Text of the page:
A month or so ago Jim told me that him and Pasquale would be heading to Montalcino for “Benvenuto Brunello” on 21 November and asked if I’d like to go with them. Pasquale owns a local restaurant and is a wine sommelier. Jim and Pasquale love to talk about wine, shop for wine, and drink wine. At this event they would be tasting the recent releases of Brunello di Montalcino, considered to be amongst the best wine of Italy. Nope… no interest in a 2.5-hour drive there, tasting a bunch of wine, then a 2.5-hour drive back all in the same day.
Two days before the big event, Jim asked again. He suggested that it would be helpful to have a “designated driver” but I protested – they don’t actually drink the wine; they taste it then spit it out. (Hence my lack of interest in attending.) But then Jim said that they would still be absorbing some of the alcohol into their system and they planned to taste a lot of wine. So, I agreed to go. And I started planning some places where I could drive to see some of the beautiful scenery of southern Tuscany known as “Val d’Orcia”.
At 5:45am Pasquale came to our house, I got into the backseat and tried to make a bed in the back of a Mini Cooper. 2.5 hours later I woke up as we were close to Montalcino and was excited to see fog (oh, cool pictures!). Then realized that there was A LOT of fog. Perhaps I would get some cool pictures later in the morning?
We had breakfast and coffee, they headed to their wine tasting which started at 9am (another reason for my lack of interest in attending) and I took off for a leisurely morning of driving around the countryside to look for beautiful scenery. I stopped about 3 minutes later and took my first pictures – with the edge of Montalcino on a hill top and layers of fog. Perhaps it was going to be a good day after all!
And a few minutes later, I took a picture of showing all of Montalcino with some wispy fog.
In the meantime, Jim and Pasquale stopped for another coffee and had the opportunity to enjoy the foggy valley.
My first destination was Cappella della Madonna di Vitaleta, a small chapel in the countryside. This is one of the locations that photographers love and I was inspired from pictures like this and this and this. Although it was longish walk to get there (which sounded painful with my bad right knee), one of the pages showed a great spot where a photographer with a long lens could get great views. Not happening with this fog, so I prepared myself for the 15-minute walk and was “welcomed” by a gate that made it clear that you were to walk and not drive to the peaceful chapel.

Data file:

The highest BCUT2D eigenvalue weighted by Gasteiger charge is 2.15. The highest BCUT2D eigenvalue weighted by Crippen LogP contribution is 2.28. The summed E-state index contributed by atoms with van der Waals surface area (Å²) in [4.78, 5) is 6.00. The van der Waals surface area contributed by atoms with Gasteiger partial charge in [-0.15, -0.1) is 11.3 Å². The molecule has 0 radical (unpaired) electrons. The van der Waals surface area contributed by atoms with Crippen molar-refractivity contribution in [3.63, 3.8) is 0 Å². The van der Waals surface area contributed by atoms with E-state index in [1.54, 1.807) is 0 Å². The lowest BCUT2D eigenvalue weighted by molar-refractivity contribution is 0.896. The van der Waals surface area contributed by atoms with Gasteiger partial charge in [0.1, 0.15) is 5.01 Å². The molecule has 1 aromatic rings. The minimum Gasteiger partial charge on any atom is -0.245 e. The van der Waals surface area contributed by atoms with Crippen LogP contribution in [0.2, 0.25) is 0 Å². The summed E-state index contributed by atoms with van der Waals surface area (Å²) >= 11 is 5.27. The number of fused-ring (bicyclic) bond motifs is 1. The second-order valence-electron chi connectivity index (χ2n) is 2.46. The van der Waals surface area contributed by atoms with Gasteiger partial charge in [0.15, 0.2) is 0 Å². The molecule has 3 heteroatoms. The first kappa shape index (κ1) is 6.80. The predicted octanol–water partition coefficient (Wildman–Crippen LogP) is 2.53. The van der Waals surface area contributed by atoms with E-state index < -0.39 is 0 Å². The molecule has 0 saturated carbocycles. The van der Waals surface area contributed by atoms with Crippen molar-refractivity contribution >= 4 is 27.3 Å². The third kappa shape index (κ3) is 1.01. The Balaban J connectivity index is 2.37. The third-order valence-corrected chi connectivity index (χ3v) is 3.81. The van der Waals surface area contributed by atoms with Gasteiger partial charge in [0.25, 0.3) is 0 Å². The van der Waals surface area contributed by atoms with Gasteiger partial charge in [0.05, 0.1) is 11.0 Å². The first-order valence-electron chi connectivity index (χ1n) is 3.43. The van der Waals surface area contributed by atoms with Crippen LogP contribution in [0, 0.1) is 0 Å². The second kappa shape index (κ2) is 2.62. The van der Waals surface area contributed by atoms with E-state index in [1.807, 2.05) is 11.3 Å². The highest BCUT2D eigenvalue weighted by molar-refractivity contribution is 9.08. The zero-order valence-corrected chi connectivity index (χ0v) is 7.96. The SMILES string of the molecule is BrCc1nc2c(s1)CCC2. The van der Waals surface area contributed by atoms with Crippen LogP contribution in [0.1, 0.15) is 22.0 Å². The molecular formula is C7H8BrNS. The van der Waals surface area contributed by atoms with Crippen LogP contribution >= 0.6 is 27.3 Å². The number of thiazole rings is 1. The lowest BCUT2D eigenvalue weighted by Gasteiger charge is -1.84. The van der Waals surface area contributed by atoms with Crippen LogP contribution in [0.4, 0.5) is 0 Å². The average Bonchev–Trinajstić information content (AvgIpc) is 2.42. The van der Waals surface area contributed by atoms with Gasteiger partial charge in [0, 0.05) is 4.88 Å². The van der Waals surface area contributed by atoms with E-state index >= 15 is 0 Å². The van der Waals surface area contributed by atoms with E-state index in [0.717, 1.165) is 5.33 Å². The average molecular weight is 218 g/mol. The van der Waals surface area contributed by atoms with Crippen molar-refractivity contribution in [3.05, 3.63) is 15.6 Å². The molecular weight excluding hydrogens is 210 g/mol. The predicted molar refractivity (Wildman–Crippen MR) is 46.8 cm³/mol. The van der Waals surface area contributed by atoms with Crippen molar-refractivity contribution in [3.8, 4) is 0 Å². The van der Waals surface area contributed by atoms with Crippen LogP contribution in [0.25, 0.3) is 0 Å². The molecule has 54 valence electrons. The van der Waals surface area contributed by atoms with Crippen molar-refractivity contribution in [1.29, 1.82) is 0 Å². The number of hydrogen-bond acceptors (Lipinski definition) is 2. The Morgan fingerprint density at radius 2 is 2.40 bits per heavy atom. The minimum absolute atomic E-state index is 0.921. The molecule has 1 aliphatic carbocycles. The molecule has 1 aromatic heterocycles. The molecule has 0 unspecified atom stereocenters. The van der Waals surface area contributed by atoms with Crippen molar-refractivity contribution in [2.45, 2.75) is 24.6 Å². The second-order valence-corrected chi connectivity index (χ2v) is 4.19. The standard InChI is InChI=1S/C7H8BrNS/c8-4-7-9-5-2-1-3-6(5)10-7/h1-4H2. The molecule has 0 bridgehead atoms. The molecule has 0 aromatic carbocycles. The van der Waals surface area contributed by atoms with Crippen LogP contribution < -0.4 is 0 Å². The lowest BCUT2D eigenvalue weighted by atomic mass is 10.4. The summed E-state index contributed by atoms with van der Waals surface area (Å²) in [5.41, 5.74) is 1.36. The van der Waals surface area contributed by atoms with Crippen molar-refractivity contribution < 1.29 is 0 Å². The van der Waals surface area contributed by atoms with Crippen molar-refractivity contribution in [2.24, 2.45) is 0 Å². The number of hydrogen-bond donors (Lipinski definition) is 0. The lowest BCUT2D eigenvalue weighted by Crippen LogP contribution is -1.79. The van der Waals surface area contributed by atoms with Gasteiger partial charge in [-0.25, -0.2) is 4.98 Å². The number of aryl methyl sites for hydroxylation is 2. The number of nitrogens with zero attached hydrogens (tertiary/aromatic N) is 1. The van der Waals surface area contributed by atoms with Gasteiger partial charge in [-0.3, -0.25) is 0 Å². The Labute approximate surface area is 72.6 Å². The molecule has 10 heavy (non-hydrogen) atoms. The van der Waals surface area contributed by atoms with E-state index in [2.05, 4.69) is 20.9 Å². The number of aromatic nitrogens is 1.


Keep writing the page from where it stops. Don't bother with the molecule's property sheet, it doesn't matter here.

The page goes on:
Within a few minutes I found myself on a dirt “road” with plowed fields on both sides covered in fog. And no people anywhere to be seen. It was a little eerie…
And then I finally reached my destination, but it did not look like the pristine “inspiration” photos that I saw. We are talking major constructions!
So, I spent some time, played with some different compositions, and came up with a few nice pictures of the chapel with a foggy, dreamy feeling. On the way back, I did see two different couples who were likely envisioning the perfect Instagram shot. I just gave them an update on how much further and let them discover the construction on their own.
I then proceeded to drive around the countryside stopping often to take pictures of the beautiful landscape. There were so many beautiful scenes… it really was so lovely to just take them all in. Here are a few more shots that I took – click for full size.
I planned to head to the Abbey of Sant’Antimo. Jim and I had seen it twice before, even attending one of the services where the monks chant throughout the mass. But this morning I had made too many stops, so I needed to head back to Montalcino to meet Jim and Pasquale. Here are a few pictures from those prior trips.
I headed back to Montalcino and found Jim and Pasquale. They had tasting 60 wines! We started the long drive home and they chatted about this wine and that wine. Until they fell quiet and rested. The day was a success – they enjoyed many of their old favorites, each discovered a few new ones, and noted those that they did not like.
We look forward to more visits to Montalcino, hopefully for a longer stay next time!
Ilene and Gary were invited to a dinner in a vineyard and asked if would like to come along. Of course! The winery is located outside San Miniato, a small town about an hour from Lucca, so we decided to spend the night there so that we could enjoy the dinner without the concerns of a longish drive home. The town is long, narrow, and perched on a hill. We enjoyed lunch then wandered through the town. I usually research towns before heading there, but I focused mostly on the winery, so was pleasantly surprised to find a beautiful seminary, cathedral, and tower. And the views of the Tuscan landscape!
The seminary was started in 1650 and continually expanded until 1713. The exterior has beautiful fresco, including 30 sets of religious “mottos” (not quite scripture quotes). I was particularly pleased to find a sign that had the translations of these mottos in four languages, including English. I can imagine that the students spent time outside memorizing each and contemplating the meaning of them.